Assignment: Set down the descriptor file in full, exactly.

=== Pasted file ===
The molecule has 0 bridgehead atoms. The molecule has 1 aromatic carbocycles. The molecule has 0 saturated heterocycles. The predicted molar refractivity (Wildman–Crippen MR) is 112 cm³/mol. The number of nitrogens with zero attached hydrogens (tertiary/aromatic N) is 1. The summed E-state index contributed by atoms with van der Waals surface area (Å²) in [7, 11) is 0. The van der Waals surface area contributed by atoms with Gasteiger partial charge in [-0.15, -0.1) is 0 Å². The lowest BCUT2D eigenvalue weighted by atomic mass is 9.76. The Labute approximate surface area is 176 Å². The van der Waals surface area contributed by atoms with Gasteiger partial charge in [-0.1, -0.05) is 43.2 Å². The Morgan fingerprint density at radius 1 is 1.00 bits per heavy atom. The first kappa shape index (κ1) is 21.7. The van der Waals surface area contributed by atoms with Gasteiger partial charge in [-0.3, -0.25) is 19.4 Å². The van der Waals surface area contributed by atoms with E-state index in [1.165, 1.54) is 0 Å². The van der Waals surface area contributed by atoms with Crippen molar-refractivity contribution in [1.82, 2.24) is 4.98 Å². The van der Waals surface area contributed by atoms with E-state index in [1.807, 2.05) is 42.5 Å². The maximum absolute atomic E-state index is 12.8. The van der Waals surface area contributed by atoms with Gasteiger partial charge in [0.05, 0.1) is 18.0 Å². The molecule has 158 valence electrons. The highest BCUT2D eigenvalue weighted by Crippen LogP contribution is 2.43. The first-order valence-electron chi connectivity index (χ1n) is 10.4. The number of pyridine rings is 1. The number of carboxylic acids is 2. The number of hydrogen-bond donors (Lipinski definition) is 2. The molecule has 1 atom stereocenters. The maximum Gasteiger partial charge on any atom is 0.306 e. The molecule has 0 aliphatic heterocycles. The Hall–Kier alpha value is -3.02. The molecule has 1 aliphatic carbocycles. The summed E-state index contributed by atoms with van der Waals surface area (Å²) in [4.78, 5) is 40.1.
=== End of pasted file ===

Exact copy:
The molecule has 0 bridgehead atoms. The molecule has 1 aromatic carbocycles. The molecule has 0 saturated heterocycles. The predicted molar refractivity (Wildman–Crippen MR) is 112 cm³/mol. The number of nitrogens with zero attached hydrogens (tertiary/aromatic N) is 1. The summed E-state index contributed by atoms with van der Waals surface area (Å²) in [7, 11) is 0. The van der Waals surface area contributed by atoms with Gasteiger partial charge in [-0.15, -0.1) is 0 Å². The lowest BCUT2D eigenvalue weighted by atomic mass is 9.76. The Labute approximate surface area is 176 Å². The van der Waals surface area contributed by atoms with Gasteiger partial charge in [-0.1, -0.05) is 43.2 Å². The Morgan fingerprint density at radius 1 is 1.00 bits per heavy atom. The first kappa shape index (κ1) is 21.7. The van der Waals surface area contributed by atoms with Gasteiger partial charge in [-0.3, -0.25) is 19.4 Å². The van der Waals surface area contributed by atoms with E-state index in [1.165, 1.54) is 0 Å². The van der Waals surface area contributed by atoms with Crippen molar-refractivity contribution in [1.82, 2.24) is 4.98 Å². The van der Waals surface area contributed by atoms with E-state index in [1.807, 2.05) is 42.5 Å². The maximum absolute atomic E-state index is 12.8. The van der Waals surface area contributed by atoms with Gasteiger partial charge in [0.05, 0.1) is 18.0 Å². The molecule has 158 valence electrons. The highest BCUT2D eigenvalue weighted by Crippen LogP contribution is 2.43. The first-order valence-electron chi connectivity index (χ1n) is 10.4. The number of pyridine rings is 1. The number of carboxylic acids is 2. The number of hydrogen-bond donors (Lipinski definition) is 2. The molecule has 1 atom stereocenters. The maximum Gasteiger partial charge on any atom is 0.306 e. The molecule has 0 aliphatic heterocycles. The Hall–Kier alpha value is -3.02. The molecule has 1 aliphatic carbocycles. The summed E-state index contributed by atoms with van der Waals surface area (Å²) in [4.78, 5) is 40.1.